In a story that delves into humanity's worst instincts and showcases the growing divisions among everyday people, "The Oz Effect" has has varying degrees of social and political relevance in each chapter.
The third installment of the story, out today, is no different: while Superman is preoccupied dealing with Mr. Oz/Jor-El at the Fortress of Solitiude, a suicide bomber angry about "fake news" storms The Daily Planet and threatens to level the building.
Lois Lane manages to get him to clear the building by offering him the chance to essentially take over the newspaper's website and air his grievances, all the while trying to talk him down and waiting on Superman to show up and defuse the situation.
Unfortunately for the would-be bomber, it isn't Superman but Mr. Oz who shows up, and he has little interest in showing the mercy that his son would.
This is not the first foray into contemporary events in "The Oz Effect." The first chapter of the story drew the ire of conservative media outlets for depicting Superman saving a group of undocumented (?) immigrants from a hate crime perpetrated by a gunman who had been recently laid off.
The second installment managed to avoid controversy, but continued to play at cultural and social divisions, and featured a (good) character quoting the Quran.
All of this is technically background noise for a story that was built around the revelation, two years in the making, that the mysterious Mister Oz is in fact Jor-El, Superman's biological father. He hopes to convince the Man of Steel to leave Earth and head to a friendlier world by tipping desperate people in the direction of acting on their worst impulses.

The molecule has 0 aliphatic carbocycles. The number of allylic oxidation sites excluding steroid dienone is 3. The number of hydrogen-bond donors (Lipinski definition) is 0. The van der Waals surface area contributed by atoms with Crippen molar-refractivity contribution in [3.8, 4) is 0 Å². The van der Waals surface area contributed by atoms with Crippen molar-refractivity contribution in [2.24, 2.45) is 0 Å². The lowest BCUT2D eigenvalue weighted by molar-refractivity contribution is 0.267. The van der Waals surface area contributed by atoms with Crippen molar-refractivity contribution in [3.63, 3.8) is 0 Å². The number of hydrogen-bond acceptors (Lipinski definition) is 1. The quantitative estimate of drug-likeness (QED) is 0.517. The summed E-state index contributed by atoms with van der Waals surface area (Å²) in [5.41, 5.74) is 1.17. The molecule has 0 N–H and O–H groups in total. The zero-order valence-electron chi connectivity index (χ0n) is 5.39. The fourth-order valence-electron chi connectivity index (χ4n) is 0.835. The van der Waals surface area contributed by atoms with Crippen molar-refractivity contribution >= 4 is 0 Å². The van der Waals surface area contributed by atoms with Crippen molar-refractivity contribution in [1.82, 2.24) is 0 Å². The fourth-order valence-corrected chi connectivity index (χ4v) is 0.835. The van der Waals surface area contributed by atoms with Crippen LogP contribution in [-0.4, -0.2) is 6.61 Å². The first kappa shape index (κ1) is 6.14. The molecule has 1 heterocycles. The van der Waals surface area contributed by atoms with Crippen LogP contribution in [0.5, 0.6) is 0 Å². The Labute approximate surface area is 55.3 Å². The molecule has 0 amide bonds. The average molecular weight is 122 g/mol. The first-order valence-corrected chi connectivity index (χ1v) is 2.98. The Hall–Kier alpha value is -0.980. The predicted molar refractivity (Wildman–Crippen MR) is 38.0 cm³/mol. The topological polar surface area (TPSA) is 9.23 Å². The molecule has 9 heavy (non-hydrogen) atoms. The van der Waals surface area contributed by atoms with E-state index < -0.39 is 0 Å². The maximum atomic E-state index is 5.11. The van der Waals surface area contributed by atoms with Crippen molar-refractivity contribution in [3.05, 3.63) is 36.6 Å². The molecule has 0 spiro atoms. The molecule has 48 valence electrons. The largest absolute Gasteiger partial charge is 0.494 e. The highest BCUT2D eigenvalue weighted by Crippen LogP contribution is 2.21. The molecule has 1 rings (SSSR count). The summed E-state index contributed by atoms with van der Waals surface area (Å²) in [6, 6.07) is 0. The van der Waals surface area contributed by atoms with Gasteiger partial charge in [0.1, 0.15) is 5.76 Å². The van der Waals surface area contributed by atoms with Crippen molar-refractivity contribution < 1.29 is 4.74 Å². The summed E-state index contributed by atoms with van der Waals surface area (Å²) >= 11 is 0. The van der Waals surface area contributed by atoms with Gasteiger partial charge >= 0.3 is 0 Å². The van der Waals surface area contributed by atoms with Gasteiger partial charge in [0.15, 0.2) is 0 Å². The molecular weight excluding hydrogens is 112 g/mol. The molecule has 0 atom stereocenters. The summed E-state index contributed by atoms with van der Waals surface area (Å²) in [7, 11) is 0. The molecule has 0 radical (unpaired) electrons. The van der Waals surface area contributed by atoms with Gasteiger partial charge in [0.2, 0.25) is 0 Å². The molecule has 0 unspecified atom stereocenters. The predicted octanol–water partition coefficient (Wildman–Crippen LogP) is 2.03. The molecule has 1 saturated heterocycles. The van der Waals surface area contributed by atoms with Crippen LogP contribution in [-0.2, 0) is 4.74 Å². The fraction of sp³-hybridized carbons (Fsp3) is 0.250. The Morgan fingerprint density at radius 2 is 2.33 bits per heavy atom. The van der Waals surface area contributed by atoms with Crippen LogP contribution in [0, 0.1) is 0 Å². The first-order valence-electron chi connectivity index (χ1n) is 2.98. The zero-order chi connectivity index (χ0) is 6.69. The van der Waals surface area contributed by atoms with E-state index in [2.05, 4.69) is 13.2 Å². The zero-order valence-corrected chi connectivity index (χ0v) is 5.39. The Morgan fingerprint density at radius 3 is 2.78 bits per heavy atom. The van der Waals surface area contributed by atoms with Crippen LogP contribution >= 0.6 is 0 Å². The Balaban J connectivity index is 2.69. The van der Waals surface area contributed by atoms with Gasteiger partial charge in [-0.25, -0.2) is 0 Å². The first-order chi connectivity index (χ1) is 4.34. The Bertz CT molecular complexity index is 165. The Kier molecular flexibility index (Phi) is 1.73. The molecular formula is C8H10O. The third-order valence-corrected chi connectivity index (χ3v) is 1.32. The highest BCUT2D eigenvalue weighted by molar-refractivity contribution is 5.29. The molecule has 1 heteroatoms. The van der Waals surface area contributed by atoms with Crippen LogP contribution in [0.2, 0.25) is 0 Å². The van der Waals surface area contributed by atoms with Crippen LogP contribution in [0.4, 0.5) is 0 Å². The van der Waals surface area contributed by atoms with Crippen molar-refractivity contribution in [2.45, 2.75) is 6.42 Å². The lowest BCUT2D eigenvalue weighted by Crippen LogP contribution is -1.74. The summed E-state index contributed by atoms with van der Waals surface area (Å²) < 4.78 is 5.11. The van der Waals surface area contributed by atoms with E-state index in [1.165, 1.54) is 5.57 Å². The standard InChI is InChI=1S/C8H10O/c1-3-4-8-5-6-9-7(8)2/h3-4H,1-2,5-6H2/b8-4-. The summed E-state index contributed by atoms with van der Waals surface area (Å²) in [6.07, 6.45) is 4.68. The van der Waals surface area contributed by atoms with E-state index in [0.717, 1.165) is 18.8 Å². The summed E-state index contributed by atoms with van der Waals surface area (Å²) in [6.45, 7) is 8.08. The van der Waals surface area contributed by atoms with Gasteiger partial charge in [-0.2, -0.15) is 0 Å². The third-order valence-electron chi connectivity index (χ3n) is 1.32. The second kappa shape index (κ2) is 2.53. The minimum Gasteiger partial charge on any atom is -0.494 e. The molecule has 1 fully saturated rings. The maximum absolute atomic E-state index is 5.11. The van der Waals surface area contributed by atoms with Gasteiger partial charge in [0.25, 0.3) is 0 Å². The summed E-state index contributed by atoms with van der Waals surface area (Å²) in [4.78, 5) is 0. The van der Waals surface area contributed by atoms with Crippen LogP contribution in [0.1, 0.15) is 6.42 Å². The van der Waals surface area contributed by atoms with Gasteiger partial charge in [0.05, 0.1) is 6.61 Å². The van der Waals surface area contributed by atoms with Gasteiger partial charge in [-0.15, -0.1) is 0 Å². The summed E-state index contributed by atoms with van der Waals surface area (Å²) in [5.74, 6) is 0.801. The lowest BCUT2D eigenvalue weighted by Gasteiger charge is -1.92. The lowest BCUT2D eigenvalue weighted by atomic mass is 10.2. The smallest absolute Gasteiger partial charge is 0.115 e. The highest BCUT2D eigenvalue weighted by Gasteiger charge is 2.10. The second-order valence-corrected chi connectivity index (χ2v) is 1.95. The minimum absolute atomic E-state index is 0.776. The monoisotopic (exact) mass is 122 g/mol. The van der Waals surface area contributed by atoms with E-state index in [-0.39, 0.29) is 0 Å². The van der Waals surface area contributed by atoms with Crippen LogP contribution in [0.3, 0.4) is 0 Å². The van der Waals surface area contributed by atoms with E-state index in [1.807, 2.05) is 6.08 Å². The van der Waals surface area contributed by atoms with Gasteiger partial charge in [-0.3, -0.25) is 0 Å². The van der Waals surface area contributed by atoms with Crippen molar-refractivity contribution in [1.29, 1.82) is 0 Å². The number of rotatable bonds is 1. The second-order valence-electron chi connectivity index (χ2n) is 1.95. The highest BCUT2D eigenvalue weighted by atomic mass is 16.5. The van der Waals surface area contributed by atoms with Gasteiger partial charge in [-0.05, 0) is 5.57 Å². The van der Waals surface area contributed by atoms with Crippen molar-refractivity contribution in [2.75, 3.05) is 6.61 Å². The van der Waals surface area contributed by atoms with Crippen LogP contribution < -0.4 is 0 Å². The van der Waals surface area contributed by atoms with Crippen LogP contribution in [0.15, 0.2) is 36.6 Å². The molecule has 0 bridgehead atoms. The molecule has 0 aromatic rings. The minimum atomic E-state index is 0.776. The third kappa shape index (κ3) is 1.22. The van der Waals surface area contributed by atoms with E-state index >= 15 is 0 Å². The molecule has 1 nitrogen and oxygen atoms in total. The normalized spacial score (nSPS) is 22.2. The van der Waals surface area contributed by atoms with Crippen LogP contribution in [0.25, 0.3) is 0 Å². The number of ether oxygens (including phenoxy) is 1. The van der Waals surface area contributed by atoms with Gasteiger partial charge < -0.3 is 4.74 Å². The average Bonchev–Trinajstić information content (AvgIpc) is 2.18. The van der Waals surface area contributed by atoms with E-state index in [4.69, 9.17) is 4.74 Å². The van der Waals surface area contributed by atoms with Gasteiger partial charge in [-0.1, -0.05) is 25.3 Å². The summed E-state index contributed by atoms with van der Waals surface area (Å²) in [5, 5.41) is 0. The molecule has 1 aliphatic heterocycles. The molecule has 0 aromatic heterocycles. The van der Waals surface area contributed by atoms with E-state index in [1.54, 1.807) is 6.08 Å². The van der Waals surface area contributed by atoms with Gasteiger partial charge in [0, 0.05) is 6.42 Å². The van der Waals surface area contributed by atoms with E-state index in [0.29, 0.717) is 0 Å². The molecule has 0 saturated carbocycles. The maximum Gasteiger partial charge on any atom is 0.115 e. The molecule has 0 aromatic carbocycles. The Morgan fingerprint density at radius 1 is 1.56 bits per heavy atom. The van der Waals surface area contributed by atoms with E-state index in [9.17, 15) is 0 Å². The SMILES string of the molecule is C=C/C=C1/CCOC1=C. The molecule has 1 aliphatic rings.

During the 2016 U.S. Presidential election, the issue of "fake news," stories designed to mislead readers in order ot push an agenda, became a major talking point. Such stories were circulated widely on social media on both sides of the political aisle, and there was debate about how influential the stories were and how aggressively social media networks should be in policing misleading content.
In the weeks following the election, Facebook was rocked by numerous revelations about how their network served as fertile ground for misinformation. There was a sense that fake news had helped to elect President Donald Trump. Either by coincidence or in response to those ideas, Trump co-opted the idea of "fake news" and has spent the last year or so levelling the accusation at media outlets that cover his administration unfavorably.
While social networks have continued to refine their fact-checking and moderating functions in the wake of the election, and yet more reports have emerged to highlight how poorly it was handled during the race, the phrase "fake news" has become entirely subsumed by the President and his supporters.
You can get Action Comics #989 at your local comic shop or order a digital copy on comiXology.